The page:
Improving Uber's Profitability
And Q1 2019 got off to an equally discouraging start, with losses of $1.03 billion. Why has the company been unable to find quick fixes to its profitability problem? The most obvious quick fixes are for Uber to raise prices, shrink driver pay, or acquire competitors to consolidate market power. But none of these initiatives address the root causes of Uber’s flawed business model, and thus they cannot and will not be effective.
Furthermore, management’s failure to provide clear and concise goals will also lead to confusion among employees and a loss of commitment, not just to the task but to Uber as well. This event, hence, can also lead to the conclusion that Uber, as a team, is not working together towards improving the brand image and its brand equity; due to this, they end up making independent decisions that are not suitable for the whole company.
Our approach is novel and would provide an objective basis for adjudicating classification disputes, especially those that arise in the context of the on-demand economy. One of the most controversial issues in labor and employment law concerns how workers should be categorized in “on-demand” businesses that rely more on smartphone applications and internet connections than hierarchical supervision within traditional brickand-mortar workplaces (Cotter v. Lyft, 2015). For example, (former) drivers for ridesharing companies Uber and Lyft have brought lawsuits alleging that they were improperly classified as independent contractors and denied employment benefits. The companies have countered that they do not employ drivers but instead license access to a platform that matches those who need rides with nearby available drivers.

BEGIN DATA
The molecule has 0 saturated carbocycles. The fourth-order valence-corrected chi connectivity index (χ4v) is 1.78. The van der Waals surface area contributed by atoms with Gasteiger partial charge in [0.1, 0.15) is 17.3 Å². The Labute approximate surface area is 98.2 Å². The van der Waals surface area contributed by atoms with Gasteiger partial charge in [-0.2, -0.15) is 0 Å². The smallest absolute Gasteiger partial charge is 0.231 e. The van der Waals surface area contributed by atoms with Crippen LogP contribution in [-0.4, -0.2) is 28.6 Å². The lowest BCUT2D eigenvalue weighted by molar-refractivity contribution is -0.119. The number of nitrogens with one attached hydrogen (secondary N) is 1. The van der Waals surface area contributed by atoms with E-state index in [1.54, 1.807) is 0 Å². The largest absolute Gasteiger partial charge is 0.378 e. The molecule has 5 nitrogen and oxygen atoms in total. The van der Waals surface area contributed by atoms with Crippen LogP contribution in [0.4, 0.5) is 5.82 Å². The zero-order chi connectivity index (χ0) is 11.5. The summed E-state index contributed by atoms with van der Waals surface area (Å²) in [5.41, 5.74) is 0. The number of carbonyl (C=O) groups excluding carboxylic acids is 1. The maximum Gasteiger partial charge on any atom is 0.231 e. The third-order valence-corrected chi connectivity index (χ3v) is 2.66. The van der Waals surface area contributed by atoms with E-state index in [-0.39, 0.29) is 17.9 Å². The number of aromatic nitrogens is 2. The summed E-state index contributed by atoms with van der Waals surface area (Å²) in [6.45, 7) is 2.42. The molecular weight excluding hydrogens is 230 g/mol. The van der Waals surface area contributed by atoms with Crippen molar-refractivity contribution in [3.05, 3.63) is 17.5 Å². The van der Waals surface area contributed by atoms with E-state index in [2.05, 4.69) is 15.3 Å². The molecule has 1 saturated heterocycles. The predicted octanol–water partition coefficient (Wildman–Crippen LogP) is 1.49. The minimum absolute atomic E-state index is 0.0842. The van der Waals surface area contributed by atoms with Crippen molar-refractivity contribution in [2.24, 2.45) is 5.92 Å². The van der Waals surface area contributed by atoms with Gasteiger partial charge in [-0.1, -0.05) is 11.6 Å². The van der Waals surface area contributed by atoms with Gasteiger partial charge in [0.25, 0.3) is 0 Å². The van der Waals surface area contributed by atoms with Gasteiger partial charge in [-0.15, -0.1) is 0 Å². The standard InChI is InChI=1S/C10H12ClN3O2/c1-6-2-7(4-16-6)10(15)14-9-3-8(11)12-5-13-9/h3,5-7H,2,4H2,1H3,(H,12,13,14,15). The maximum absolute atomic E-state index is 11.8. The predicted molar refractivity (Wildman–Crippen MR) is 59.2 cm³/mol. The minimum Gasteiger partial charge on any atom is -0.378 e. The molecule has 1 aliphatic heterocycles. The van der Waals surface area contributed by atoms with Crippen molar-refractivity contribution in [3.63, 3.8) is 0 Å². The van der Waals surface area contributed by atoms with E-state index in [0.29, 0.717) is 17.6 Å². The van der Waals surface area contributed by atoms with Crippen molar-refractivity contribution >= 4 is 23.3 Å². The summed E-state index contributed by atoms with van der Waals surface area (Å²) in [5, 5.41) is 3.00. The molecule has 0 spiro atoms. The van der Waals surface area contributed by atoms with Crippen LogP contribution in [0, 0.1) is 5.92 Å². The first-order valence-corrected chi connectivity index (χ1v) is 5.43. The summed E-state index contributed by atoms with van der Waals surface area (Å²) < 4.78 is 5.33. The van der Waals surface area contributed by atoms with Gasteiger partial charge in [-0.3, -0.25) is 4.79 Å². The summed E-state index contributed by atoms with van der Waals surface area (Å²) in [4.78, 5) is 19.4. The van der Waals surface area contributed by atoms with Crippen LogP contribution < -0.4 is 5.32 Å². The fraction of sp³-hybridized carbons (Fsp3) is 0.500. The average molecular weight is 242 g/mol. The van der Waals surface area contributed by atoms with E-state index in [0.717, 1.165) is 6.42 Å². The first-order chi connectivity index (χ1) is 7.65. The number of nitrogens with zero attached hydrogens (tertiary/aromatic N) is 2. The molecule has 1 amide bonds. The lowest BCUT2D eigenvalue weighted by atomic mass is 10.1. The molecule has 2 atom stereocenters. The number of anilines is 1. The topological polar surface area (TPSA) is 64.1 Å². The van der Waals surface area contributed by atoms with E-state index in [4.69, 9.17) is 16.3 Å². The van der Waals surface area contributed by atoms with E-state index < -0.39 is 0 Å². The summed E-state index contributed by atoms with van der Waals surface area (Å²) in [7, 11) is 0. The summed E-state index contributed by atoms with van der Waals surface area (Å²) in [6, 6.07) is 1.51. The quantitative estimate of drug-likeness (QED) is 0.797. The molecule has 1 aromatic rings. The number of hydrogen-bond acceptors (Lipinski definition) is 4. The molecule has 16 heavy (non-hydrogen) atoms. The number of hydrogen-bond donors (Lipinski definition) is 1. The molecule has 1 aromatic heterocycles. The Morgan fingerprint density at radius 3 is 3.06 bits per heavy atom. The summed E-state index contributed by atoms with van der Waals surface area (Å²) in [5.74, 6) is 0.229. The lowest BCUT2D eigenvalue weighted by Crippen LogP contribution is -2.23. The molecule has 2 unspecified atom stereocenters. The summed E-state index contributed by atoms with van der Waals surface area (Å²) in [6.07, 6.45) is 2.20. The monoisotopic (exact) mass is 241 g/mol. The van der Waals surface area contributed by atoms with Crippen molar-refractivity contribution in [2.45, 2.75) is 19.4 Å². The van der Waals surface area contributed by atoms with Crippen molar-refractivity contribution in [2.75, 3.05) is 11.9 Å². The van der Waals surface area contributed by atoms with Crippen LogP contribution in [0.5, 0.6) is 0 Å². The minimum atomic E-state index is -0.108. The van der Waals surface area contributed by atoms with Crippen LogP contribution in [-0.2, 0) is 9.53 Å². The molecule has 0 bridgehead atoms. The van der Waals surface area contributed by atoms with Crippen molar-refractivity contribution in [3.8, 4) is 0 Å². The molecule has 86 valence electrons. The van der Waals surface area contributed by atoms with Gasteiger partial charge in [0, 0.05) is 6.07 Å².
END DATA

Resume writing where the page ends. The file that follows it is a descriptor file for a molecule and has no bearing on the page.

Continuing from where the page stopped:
That almost guarantees that Uber can’t make money because the company and its competitors keep adding drivers, and it is ultimately is a race to the bottom. At some point Uber has to focus and show us that the business model does make sense because taxis have never been a very good business.
Editorial Bd., Defining ‘Employee’ in the Gig Economy, N.Y. TIMES (July 18, 2015), http://www.nytimes.com/2015/07/19/opinion/sunday/defining-employee-in-the-gigeconomy.html
Cotter v. Lyft, Inc., 60 F. Supp. 3d 1067, 1070 (N.D. Cal. 2015) (order denying summary judgment); O’Connor v. Uber Techs., Inc., 82 F. Supp. 3d 1133, 1135-38 (N.D. Cal. 2015)
Richard Epstein, Uber and Lyft in California: How to Use Employment Law to Wreck an Industry, FORBES (Mar. 16, 2015, 10:57 AM)
Myra H. Barron, Who’s an Independent Contractor? Who’s an Employee?, 14 LAB. LAW. 457, 457 (1999)